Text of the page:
This November, researchers at the Oxford Robotics Institute (ORI) are sharing their work at a conference dedicated to improving mobile autonomy. ORI have seven members attending the 21st IEEE International Conference on Intelligent Transportation Systems (ITSC), two of them are leading a special session titled “Beyond Traditional Sensing for Intelligent Transportation”.

This session is motivated by the gap between sensor technology and its use. Due to the recent surge in robotics, sensors have become more advanced and span an increasing number of modalities. Despite the improved capabilities and breadth of available sensor systems, those used for intelligent transportation have remained relatively uniform across platforms. A typical sensor suite features camera, lidar, GPS, and inertial sensors.

As a consequence, algorithms and techniques designed for mobile autonomy do not take full advantage of the rich information offered by modern sensors. Since all tasks, including perception, localisation, decision-making, and learning, are built on top of sensing, ORI believes that exploring alternative approaches to sensing is a compelling research area that would improve the overall robustness and accuracy of transportation systems.

ORI aims for the special session to explore unconventional sensing for intelligent transportation in three ways. The first objective is to investigate sensor systems that are not typically applied to certain transportation tasks, such as radar for precise localisation and audio for failure detection. The second objective is to consider untraditional sensor configurations and placements, such as ground-facing cameras using shadows to detect occluded moving objects. The third objective is to look into commonly overlooked sensing information, such as the use of atmospheric sensors for gauging road surface traction or in-vehicle sensors for driving analysis.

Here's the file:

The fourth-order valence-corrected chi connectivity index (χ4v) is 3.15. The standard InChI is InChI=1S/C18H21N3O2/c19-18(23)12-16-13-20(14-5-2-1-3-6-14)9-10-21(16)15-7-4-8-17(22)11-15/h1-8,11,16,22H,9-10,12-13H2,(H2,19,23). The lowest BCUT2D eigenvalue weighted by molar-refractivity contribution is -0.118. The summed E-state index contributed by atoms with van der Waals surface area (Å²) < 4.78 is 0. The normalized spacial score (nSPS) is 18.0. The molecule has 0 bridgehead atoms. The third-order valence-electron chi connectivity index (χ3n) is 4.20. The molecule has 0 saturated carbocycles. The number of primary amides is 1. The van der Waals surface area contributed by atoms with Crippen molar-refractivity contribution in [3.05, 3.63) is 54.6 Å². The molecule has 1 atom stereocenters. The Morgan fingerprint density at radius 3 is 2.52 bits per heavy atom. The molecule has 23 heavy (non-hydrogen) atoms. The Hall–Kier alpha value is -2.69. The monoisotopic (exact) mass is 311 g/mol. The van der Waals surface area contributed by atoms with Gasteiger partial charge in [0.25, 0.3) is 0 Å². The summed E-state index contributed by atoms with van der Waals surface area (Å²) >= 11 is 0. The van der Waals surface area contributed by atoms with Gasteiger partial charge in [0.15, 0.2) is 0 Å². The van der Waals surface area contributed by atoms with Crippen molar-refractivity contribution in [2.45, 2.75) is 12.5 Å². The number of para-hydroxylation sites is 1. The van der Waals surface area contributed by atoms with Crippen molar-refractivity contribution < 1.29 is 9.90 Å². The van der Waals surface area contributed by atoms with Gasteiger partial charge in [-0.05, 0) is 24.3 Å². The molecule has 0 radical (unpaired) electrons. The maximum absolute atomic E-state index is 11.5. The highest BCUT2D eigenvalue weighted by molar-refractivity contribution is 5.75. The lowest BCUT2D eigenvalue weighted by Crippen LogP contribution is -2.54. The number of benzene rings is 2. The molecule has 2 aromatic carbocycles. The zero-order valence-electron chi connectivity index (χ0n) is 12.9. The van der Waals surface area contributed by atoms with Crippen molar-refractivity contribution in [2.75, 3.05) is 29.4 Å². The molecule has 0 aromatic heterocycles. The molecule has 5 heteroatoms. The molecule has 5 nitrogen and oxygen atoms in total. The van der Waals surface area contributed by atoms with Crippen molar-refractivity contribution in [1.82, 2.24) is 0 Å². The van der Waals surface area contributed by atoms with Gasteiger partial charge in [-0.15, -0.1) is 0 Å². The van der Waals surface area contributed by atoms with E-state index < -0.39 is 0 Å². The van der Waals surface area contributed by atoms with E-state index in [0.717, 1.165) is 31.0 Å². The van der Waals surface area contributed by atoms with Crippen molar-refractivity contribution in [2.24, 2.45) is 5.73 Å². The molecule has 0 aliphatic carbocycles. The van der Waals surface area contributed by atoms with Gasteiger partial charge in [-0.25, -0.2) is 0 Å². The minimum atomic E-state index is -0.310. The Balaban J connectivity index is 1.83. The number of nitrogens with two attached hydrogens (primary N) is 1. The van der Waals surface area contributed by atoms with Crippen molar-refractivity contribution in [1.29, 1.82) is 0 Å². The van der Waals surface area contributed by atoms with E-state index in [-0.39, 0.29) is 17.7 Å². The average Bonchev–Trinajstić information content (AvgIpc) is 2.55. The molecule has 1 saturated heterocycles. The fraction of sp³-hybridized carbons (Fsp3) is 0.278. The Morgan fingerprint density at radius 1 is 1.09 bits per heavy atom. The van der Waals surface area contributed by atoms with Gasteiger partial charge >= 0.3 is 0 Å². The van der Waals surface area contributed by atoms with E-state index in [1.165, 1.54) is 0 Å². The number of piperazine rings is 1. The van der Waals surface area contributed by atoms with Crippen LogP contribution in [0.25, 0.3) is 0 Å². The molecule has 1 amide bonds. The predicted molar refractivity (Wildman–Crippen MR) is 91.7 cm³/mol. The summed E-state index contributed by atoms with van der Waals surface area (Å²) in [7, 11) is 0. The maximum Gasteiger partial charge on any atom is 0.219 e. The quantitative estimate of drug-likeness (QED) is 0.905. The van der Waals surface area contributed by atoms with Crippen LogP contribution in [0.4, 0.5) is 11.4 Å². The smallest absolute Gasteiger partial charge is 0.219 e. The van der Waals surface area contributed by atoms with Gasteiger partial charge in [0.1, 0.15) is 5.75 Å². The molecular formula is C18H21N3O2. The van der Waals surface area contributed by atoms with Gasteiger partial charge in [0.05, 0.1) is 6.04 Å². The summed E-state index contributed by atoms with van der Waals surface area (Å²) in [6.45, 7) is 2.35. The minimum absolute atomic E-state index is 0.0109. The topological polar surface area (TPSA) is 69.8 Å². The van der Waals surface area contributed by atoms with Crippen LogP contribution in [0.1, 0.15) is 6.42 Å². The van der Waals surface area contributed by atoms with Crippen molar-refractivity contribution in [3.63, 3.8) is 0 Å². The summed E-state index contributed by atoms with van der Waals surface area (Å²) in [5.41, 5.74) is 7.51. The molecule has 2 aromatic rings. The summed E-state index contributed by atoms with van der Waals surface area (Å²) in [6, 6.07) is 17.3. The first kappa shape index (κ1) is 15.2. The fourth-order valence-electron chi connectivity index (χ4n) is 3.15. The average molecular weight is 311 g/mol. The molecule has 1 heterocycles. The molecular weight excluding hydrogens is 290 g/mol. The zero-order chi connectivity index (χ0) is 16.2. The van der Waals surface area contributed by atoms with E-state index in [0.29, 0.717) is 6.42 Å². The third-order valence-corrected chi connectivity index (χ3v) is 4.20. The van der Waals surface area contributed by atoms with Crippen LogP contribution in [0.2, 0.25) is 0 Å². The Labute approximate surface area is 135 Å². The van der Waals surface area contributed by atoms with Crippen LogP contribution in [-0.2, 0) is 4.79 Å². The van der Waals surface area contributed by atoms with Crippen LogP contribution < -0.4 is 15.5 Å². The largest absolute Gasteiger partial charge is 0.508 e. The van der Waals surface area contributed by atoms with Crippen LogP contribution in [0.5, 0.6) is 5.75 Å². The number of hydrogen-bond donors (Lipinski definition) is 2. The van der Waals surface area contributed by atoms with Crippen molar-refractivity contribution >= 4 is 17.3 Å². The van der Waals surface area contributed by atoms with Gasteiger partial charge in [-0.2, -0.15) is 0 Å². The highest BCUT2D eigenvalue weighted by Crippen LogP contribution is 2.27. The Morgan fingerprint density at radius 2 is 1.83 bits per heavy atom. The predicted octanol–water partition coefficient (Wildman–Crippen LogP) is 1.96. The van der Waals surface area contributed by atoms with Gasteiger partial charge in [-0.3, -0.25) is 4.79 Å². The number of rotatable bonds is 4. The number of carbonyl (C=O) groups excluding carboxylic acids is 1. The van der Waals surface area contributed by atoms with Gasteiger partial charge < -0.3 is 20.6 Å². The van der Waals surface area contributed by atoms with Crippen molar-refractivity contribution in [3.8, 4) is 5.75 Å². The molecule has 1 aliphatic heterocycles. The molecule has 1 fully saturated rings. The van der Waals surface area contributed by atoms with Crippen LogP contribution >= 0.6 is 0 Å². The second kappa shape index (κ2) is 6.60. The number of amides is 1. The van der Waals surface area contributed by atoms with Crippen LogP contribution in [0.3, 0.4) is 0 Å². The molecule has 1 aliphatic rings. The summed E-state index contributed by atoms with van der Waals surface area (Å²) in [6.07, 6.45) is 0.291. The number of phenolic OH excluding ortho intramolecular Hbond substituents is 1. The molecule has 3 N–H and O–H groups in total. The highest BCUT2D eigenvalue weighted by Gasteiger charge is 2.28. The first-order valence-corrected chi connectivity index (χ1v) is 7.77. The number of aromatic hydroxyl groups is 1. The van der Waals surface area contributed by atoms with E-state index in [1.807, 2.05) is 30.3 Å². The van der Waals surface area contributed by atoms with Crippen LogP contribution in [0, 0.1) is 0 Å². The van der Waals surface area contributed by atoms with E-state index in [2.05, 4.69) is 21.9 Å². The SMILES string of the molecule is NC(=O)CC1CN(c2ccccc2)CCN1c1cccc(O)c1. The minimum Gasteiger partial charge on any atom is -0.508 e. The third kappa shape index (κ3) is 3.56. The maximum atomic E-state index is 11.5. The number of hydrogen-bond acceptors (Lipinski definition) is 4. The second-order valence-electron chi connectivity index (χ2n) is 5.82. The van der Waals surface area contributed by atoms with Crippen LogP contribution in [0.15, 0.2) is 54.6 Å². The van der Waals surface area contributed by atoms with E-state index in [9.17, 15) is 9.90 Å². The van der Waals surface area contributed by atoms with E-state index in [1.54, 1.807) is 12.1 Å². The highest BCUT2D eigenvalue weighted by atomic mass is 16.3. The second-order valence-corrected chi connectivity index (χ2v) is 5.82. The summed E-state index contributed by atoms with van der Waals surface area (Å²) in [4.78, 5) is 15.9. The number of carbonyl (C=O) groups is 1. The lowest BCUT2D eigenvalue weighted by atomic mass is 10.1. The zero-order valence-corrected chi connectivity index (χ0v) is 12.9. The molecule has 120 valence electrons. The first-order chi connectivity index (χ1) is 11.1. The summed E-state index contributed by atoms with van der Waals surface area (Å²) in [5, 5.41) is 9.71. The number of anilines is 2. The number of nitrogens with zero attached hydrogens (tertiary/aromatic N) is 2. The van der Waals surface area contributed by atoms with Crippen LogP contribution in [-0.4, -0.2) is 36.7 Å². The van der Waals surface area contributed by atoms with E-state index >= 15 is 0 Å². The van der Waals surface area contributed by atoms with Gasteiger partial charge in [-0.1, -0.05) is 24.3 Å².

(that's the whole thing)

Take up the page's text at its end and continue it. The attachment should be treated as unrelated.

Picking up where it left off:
Large-scale mobile autonomy, both indoors and outdoors, represents one of the major research areas of interest of ORI. Under the EPSRC Program Grant titled “Mobile Autonomy: Enabling a Pervasive Technology of the Future” that was awarded in 2015, the Institute has been investigating various research topics that would enable large-scale mobile autonomy, from navigation and mapping to scene interpretation and learning. Our research provides solutions for a variety of application domains, including infrastructure inspection, space exploration, off-roading, and transportation.

ORI aims to build autonomous systems that not only operate safely and robustly in complex and time-changing environments, but also improve their performance over time. ORI strongly believes that robust, reliable, and fully informative sensing plays a key role towards the realisation of this vision, and the exploration of untraditional perceptual schemes is a now an essential step towards the development of such systems.

This special session aims to bring together researchers interested in transportation and sensing to encourage synergies across the two areas by stimulating discussion on the advantages of unconventional sensing. It will contain research presentations on novel work and feature a keynote talk by Professor Tim Barfoot from the Autonomous Space Robotics Lab at the University of Toronto. It is chaired by ORI researchers Dr. Letizia Marchegiani, who works on auditory perception and machine listening, and Sarah Huiyi Cen, who works radar-only ego-motion estimation and localization. ORI hopes that many will join us for what will be an important moment of dialogue and analysis in the areas of intelligent transportation and, more generally, autonomous systems.

Other members of ORI whose submissions will be presented at ITSC include Prof. Paul Newman, Dr. Lars Kunze, Tom Bruls, Horia Porav, and Tarlan Suleymanov.